We also examined the profile of all non-UK qualified social workers who are registered to work in England by the General Social Care Council (GSCC) (7,200). The analyses of these records highlight several important observations in terms of the characteristics of these social workers as well as some possible trends. First, over half (57%) of international social workers have trained in only four countries: Australia, South Africa, the United States and India. Changes are emerging, with a recent decline in social workers qualified in India and a slight increase in those from A8 countries, although these trends are not large in magnitude.  Comparing their profile with UK-qualified registered social workers, the findings revealed their younger age and different gender profile compared to UK social workers, their greater likelihood of engagement in agency (temporary) social work, and some differences in the success of applications to join the GSCC register. International social workers who have qualified in different world regions have different profiles from their UK counterparts. The variations in gender patterns suggest an interaction between cultural differences and gender patterns, given the high proportions of women in UK social work.

The in-depth interviews offered a wealth of information about a range of topics including the reasons for recruiting migrant workers, motivations to work in the care sector, experiences of working in the sector and possible implications covering various dimensions. For example, very few employers, human resource managers, frontline workers or international workers felt that vacancies in the sector would be eliminated, even temporarily, through the current higher unemployment rates among UK citizens. Most, however, were aware of the new thresholds limiting the recruitment of staff from outside the EU, especially those with no formal skills. The impact of these changes was uncertain, although some international workers had already been affected by the new criteria for renewing work permits and visas.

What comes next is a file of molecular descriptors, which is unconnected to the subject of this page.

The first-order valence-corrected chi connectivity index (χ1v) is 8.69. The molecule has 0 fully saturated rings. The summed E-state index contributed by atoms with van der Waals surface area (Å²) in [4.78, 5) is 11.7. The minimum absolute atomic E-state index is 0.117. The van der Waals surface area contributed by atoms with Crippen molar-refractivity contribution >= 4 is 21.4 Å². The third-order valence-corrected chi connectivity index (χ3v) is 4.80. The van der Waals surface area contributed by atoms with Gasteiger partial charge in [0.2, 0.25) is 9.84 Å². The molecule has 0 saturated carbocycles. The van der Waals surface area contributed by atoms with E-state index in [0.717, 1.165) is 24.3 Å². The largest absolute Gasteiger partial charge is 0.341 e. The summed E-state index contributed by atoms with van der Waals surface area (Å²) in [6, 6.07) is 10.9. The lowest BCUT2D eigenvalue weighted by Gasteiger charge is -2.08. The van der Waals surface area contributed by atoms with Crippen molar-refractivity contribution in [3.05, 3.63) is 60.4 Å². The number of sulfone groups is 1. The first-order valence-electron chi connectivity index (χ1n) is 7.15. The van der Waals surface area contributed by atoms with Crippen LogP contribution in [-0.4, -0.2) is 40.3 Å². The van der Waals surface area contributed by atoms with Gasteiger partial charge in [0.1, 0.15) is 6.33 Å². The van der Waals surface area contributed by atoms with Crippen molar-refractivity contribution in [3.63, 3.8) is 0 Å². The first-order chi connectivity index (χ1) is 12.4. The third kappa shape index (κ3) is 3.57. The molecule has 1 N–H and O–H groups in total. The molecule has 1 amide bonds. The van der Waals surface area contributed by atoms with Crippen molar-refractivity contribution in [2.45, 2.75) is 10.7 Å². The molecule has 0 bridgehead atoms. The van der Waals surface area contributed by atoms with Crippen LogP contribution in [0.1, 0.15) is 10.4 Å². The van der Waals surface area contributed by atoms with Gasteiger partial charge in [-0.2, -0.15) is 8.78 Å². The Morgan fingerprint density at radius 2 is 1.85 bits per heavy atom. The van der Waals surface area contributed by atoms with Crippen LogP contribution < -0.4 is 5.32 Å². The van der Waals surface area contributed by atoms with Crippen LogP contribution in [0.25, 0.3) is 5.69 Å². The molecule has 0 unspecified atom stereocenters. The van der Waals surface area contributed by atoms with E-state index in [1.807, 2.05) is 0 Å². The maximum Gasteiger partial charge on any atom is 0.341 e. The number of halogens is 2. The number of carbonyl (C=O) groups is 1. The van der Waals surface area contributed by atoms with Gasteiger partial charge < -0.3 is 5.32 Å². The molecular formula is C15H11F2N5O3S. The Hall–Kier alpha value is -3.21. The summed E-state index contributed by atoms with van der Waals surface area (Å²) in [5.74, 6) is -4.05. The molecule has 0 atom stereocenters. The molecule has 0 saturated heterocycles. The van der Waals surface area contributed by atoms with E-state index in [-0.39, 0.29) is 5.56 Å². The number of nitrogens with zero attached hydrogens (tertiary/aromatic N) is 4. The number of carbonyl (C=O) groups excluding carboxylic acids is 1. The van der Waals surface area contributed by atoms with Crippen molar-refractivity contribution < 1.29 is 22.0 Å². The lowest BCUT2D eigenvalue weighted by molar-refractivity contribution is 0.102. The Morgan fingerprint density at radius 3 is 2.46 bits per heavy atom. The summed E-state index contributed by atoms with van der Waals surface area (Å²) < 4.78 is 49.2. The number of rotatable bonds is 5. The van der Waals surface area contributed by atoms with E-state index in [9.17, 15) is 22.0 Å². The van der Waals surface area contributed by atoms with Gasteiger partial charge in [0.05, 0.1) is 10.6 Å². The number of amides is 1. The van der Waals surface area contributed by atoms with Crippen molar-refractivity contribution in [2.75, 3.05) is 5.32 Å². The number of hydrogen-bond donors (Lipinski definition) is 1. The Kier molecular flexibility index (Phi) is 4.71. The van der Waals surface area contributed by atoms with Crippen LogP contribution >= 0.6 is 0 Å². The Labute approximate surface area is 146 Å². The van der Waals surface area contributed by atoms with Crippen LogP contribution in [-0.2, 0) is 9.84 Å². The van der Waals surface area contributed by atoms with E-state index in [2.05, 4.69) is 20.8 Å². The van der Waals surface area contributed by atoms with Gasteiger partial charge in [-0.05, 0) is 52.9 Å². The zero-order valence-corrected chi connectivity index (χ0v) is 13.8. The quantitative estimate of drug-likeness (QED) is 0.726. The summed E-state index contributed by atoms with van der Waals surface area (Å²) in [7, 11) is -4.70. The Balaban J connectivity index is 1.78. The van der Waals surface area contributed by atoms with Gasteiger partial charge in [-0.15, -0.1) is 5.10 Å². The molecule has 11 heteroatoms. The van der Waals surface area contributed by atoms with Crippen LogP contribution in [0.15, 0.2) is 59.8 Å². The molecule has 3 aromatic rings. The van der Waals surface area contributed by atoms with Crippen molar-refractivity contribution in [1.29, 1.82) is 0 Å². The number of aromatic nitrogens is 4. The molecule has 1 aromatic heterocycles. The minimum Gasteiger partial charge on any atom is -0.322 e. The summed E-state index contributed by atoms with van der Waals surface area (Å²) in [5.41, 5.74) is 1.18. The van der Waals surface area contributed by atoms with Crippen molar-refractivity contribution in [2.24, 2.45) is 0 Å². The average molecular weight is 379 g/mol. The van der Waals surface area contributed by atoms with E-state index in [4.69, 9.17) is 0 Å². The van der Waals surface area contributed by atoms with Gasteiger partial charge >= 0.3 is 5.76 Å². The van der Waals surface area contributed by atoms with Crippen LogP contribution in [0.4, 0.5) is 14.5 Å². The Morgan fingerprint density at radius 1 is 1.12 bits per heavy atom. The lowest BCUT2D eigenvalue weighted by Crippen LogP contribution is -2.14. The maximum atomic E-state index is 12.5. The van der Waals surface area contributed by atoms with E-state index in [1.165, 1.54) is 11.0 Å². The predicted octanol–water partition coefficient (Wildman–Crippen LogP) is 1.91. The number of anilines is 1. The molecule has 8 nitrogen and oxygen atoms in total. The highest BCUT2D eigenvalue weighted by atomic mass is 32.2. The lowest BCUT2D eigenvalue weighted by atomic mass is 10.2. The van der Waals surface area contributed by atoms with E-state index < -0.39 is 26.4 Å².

Care work is thought to be stratified by various divisions, typically gender and ethnicity, which are associated with different experiences and working trajectories (Yeates 2009). Within the analytical framework developed for this study, we explored a range of perspectives. Employers reported their difficulties finding willing recruits from the local population, highlighting the secondary position of social care in the labour market. In a smaller number of cases, employers were actively recruiting overseas, usually to meet specific shortages in certain qualified posts, such as social workers or senior care workers. However, in addition to filling vacancies, some participants identified a number of important attributes associated with migrant workers, bringing added value for employers and users of the care sector. The most commonly mentioned benefit was the belief that migrant workers are ‘hard workers’, followed by a perception that such workers offered a ‘caring approach’.  These two attributes are particularly important to the nature of care services, which are both emotionally and physically demanding (Dyre et al. 2008). Many employers held the view that migrants valued their jobs, and were thus easier to retain, but simultaneously recognised that care work for many might be a temporary stop gap or stepping stone, particularly among those who have fewer immigration restrictions, such as workers from the EU. However, consistent with research in the US (Rodriguez 2004), the main motive of the English care sector in recruiting migrants is their willingness to do work that may be seen as unattractive and hard to fill by the host population, such as managing continence, end of life care and night or shift work.